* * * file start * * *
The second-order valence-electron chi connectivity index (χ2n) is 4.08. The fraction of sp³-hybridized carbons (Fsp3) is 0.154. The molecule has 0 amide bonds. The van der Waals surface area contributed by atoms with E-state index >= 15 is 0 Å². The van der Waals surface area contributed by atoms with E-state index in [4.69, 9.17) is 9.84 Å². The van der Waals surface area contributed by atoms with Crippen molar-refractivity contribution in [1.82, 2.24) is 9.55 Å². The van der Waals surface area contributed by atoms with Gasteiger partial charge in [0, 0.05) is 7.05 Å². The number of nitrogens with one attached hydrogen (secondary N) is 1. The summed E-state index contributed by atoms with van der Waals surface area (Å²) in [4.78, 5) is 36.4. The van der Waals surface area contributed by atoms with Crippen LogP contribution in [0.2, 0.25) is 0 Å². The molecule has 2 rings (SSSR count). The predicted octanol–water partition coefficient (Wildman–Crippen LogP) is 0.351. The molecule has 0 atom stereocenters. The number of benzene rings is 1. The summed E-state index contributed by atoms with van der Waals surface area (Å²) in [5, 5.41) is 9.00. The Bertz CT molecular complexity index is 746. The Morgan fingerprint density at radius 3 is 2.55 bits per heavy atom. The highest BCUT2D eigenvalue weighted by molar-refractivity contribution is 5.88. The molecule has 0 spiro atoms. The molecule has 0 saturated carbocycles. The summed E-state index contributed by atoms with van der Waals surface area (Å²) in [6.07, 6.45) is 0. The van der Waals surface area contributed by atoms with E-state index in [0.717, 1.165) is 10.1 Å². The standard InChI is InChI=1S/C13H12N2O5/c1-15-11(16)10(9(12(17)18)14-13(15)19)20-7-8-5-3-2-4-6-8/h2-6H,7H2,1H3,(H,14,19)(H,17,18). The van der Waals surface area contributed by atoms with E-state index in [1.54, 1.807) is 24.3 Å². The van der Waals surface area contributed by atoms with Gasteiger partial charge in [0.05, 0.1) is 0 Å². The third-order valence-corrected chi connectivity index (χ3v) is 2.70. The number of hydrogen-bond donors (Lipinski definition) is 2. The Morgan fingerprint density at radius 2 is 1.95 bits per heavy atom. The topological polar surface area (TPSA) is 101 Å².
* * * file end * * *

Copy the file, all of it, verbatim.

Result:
The second-order valence-electron chi connectivity index (χ2n) is 4.08. The fraction of sp³-hybridized carbons (Fsp3) is 0.154. The molecule has 0 amide bonds. The van der Waals surface area contributed by atoms with E-state index >= 15 is 0 Å². The van der Waals surface area contributed by atoms with E-state index in [4.69, 9.17) is 9.84 Å². The van der Waals surface area contributed by atoms with Crippen molar-refractivity contribution in [1.82, 2.24) is 9.55 Å². The van der Waals surface area contributed by atoms with Gasteiger partial charge in [0, 0.05) is 7.05 Å². The number of nitrogens with one attached hydrogen (secondary N) is 1. The summed E-state index contributed by atoms with van der Waals surface area (Å²) in [4.78, 5) is 36.4. The van der Waals surface area contributed by atoms with Crippen LogP contribution in [0.2, 0.25) is 0 Å². The molecule has 2 rings (SSSR count). The predicted octanol–water partition coefficient (Wildman–Crippen LogP) is 0.351. The molecule has 0 atom stereocenters. The number of benzene rings is 1. The summed E-state index contributed by atoms with van der Waals surface area (Å²) in [5, 5.41) is 9.00. The Bertz CT molecular complexity index is 746. The Morgan fingerprint density at radius 3 is 2.55 bits per heavy atom. The highest BCUT2D eigenvalue weighted by molar-refractivity contribution is 5.88. The molecule has 0 spiro atoms. The molecule has 0 saturated carbocycles. The summed E-state index contributed by atoms with van der Waals surface area (Å²) in [6.07, 6.45) is 0. The van der Waals surface area contributed by atoms with E-state index in [0.717, 1.165) is 10.1 Å². The standard InChI is InChI=1S/C13H12N2O5/c1-15-11(16)10(9(12(17)18)14-13(15)19)20-7-8-5-3-2-4-6-8/h2-6H,7H2,1H3,(H,14,19)(H,17,18). The van der Waals surface area contributed by atoms with E-state index in [1.54, 1.807) is 24.3 Å². The van der Waals surface area contributed by atoms with Gasteiger partial charge in [0.05, 0.1) is 0 Å². The third-order valence-corrected chi connectivity index (χ3v) is 2.70. The number of hydrogen-bond donors (Lipinski definition) is 2. The Morgan fingerprint density at radius 2 is 1.95 bits per heavy atom. The topological polar surface area (TPSA) is 101 Å².